As we continue our father-inspired topics this week, we visit one of Dad’s favourite back yard features – the hot tub. It does not seem to matter whether we are vibrant zoomers, broken boomers, or young and fit – hot tubs are a luxury that more and more households are opting to include in homes for reasons of comfort, therapy and recreation. As home designers, we know that these units may be placed in various locations from the master bath to indoor/outdoor rooms that spotlight the hot tub as a social centre or hub of backyard recreation.

Julie Ann-Amos of Hot Tubs ‘N Home, provides an excellent article on the history and health benefits of hot tubs. 

For many years, hot tubs and home spas were the exclusive luxuries of the wealthy. They were expensive to buy, expensive to operate and not very reliable. With the onset of better manufacturing and better materials, and lower prices, however, the popularity of hot tubs and home spas began to soar.

Spas Throughout History

History gives us many examples of spas being used as integral parts of life for many civilizations. The Romans are perhaps the most famous for their bathhouses, which became centers of social life and a common daily activity for the elite classes. Other cultures made use of spa-like hot baths as well, including the ancient peoples of China and Japan.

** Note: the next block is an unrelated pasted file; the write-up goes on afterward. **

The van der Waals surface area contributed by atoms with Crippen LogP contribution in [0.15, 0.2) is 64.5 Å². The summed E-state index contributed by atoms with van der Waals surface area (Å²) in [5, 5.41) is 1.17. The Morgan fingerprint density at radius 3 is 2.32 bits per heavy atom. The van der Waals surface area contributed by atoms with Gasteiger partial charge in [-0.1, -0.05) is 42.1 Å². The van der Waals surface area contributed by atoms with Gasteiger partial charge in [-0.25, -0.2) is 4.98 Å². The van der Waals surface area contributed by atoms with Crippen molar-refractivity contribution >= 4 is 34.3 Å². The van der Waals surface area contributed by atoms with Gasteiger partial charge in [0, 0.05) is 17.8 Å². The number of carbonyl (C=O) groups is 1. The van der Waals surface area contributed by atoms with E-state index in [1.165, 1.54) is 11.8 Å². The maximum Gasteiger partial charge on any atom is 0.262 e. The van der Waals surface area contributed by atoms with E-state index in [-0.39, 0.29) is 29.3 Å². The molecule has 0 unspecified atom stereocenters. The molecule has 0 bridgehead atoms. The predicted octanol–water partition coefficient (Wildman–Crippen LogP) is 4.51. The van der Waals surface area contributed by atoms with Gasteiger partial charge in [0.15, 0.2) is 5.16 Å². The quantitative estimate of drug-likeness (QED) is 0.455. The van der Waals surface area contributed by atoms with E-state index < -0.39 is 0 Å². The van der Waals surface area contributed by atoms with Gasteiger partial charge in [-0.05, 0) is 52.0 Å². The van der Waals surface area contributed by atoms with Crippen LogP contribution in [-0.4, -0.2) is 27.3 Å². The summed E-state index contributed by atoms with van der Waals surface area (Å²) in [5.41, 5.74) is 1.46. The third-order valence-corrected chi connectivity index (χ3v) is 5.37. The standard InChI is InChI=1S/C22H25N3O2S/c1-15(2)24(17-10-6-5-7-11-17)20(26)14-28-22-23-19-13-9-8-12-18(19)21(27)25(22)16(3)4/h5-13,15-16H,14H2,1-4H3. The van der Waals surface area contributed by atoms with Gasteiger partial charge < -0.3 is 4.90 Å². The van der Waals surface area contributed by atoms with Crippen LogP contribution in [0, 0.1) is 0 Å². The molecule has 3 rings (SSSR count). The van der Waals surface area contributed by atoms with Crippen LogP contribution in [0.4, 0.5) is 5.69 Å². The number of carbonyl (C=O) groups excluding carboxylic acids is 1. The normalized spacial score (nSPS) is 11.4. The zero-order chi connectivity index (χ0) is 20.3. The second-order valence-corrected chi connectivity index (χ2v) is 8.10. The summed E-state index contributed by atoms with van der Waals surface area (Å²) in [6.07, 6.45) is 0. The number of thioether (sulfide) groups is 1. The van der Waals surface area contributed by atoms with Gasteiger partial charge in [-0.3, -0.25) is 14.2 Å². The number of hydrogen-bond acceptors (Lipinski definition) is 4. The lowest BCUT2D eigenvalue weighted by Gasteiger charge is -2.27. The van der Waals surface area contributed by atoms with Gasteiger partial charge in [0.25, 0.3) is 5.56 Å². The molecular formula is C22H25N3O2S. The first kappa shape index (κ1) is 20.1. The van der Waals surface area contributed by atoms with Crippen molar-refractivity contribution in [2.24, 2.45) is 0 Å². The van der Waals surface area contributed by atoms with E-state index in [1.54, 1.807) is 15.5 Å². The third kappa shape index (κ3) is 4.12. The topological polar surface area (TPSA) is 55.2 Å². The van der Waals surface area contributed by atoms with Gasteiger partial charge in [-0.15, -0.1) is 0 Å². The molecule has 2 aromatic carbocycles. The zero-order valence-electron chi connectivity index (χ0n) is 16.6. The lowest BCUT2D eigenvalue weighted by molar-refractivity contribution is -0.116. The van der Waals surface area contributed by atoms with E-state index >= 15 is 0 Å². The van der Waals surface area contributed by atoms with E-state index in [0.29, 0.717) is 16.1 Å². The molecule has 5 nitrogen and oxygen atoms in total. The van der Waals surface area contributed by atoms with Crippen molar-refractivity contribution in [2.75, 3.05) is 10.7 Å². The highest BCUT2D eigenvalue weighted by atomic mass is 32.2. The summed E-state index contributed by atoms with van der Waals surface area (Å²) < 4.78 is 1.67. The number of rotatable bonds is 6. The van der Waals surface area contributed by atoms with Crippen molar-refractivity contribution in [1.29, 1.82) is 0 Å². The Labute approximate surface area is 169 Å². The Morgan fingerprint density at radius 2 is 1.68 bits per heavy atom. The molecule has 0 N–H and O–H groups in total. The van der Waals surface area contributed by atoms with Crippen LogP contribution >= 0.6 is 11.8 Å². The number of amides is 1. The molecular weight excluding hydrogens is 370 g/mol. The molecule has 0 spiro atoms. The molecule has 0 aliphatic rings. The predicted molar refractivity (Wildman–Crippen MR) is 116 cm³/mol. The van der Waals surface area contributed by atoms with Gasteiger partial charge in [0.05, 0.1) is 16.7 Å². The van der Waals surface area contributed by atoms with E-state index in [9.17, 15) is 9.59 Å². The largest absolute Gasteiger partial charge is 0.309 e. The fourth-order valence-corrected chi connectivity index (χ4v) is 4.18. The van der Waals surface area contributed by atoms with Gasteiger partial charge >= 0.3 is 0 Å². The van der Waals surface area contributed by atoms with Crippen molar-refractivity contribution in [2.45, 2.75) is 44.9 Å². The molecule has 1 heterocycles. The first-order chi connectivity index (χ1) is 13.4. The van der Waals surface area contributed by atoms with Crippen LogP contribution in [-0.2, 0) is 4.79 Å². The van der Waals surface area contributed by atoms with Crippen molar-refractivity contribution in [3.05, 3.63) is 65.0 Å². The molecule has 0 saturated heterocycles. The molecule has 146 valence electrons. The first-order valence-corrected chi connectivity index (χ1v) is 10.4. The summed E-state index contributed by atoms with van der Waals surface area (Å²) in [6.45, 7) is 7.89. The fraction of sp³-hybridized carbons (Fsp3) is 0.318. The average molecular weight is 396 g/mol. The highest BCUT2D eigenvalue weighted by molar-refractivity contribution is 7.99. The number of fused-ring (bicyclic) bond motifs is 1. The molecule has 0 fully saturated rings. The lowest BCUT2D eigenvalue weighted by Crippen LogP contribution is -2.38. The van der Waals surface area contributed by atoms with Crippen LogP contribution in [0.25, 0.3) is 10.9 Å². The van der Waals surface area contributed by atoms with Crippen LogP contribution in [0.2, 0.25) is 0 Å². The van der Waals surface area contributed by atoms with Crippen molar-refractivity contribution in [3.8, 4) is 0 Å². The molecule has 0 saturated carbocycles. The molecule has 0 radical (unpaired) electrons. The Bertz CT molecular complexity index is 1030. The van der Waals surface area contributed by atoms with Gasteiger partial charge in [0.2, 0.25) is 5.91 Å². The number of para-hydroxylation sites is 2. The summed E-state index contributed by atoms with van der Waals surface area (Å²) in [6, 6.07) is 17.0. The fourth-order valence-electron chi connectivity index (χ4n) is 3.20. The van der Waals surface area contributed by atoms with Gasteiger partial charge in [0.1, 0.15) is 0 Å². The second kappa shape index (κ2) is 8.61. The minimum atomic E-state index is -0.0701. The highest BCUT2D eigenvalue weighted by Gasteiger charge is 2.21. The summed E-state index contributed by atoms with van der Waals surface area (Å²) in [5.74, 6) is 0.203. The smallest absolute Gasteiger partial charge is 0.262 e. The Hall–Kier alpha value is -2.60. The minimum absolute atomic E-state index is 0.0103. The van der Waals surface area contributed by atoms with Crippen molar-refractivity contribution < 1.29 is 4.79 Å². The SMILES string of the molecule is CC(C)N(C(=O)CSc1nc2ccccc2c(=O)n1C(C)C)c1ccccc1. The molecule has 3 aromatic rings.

What did these civilizations know that others didn’t? Setting aside technological differences, some of the earliest spa enthusiasts appreciated the health benefits of using hot water to relax the body, open the pores of the skin, and generally promote better health. Cleanliness was considered healthful and a sign of prosperity – after all, you had to be pretty well off to afford the bath facilities themselves and to have the leisure time to partake of their benefits.

The full article continues here

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